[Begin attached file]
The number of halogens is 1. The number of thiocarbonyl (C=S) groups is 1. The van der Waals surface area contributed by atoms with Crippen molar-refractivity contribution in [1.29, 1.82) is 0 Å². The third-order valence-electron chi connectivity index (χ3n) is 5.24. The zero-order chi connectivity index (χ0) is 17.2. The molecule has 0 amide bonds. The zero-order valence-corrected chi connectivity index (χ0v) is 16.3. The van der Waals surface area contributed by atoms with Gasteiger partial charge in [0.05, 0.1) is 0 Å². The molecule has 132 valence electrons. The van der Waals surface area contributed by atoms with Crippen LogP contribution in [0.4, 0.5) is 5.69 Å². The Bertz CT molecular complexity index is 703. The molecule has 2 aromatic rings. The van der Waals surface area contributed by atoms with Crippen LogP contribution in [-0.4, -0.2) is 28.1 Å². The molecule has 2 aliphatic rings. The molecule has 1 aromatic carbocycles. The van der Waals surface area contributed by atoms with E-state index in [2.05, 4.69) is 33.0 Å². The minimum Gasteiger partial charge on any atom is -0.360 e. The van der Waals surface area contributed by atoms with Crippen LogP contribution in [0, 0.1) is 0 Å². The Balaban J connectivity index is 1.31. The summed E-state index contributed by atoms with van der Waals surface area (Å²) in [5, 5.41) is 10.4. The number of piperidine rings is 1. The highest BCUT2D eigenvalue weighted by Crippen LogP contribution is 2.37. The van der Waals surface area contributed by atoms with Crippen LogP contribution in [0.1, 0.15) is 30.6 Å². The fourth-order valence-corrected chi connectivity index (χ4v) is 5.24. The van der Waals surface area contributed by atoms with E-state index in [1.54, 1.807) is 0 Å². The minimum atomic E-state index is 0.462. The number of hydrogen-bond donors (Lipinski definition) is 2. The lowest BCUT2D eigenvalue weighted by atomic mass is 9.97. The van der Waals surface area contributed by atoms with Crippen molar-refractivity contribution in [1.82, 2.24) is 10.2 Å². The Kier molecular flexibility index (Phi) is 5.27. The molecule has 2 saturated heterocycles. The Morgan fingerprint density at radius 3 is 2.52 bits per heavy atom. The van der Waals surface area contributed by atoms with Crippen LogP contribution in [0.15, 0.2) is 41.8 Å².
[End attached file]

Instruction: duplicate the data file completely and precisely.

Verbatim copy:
The number of halogens is 1. The number of thiocarbonyl (C=S) groups is 1. The van der Waals surface area contributed by atoms with Crippen molar-refractivity contribution in [1.29, 1.82) is 0 Å². The third-order valence-electron chi connectivity index (χ3n) is 5.24. The zero-order chi connectivity index (χ0) is 17.2. The molecule has 0 amide bonds. The zero-order valence-corrected chi connectivity index (χ0v) is 16.3. The van der Waals surface area contributed by atoms with Gasteiger partial charge in [0.05, 0.1) is 0 Å². The molecule has 132 valence electrons. The van der Waals surface area contributed by atoms with Crippen LogP contribution in [0.4, 0.5) is 5.69 Å². The Bertz CT molecular complexity index is 703. The molecule has 2 aromatic rings. The van der Waals surface area contributed by atoms with Crippen LogP contribution in [-0.4, -0.2) is 28.1 Å². The molecule has 2 aliphatic rings. The molecule has 1 aromatic carbocycles. The van der Waals surface area contributed by atoms with E-state index in [2.05, 4.69) is 33.0 Å². The minimum Gasteiger partial charge on any atom is -0.360 e. The van der Waals surface area contributed by atoms with Crippen LogP contribution in [0, 0.1) is 0 Å². The Balaban J connectivity index is 1.31. The summed E-state index contributed by atoms with van der Waals surface area (Å²) in [5, 5.41) is 10.4. The number of piperidine rings is 1. The highest BCUT2D eigenvalue weighted by Crippen LogP contribution is 2.37. The van der Waals surface area contributed by atoms with Crippen LogP contribution in [0.1, 0.15) is 30.6 Å². The fourth-order valence-corrected chi connectivity index (χ4v) is 5.24. The van der Waals surface area contributed by atoms with E-state index in [1.54, 1.807) is 0 Å². The minimum atomic E-state index is 0.462. The number of hydrogen-bond donors (Lipinski definition) is 2. The lowest BCUT2D eigenvalue weighted by atomic mass is 9.97. The van der Waals surface area contributed by atoms with Crippen molar-refractivity contribution in [1.82, 2.24) is 10.2 Å². The Kier molecular flexibility index (Phi) is 5.27. The molecule has 2 saturated heterocycles. The Morgan fingerprint density at radius 3 is 2.52 bits per heavy atom. The van der Waals surface area contributed by atoms with Crippen LogP contribution in [0.15, 0.2) is 41.8 Å².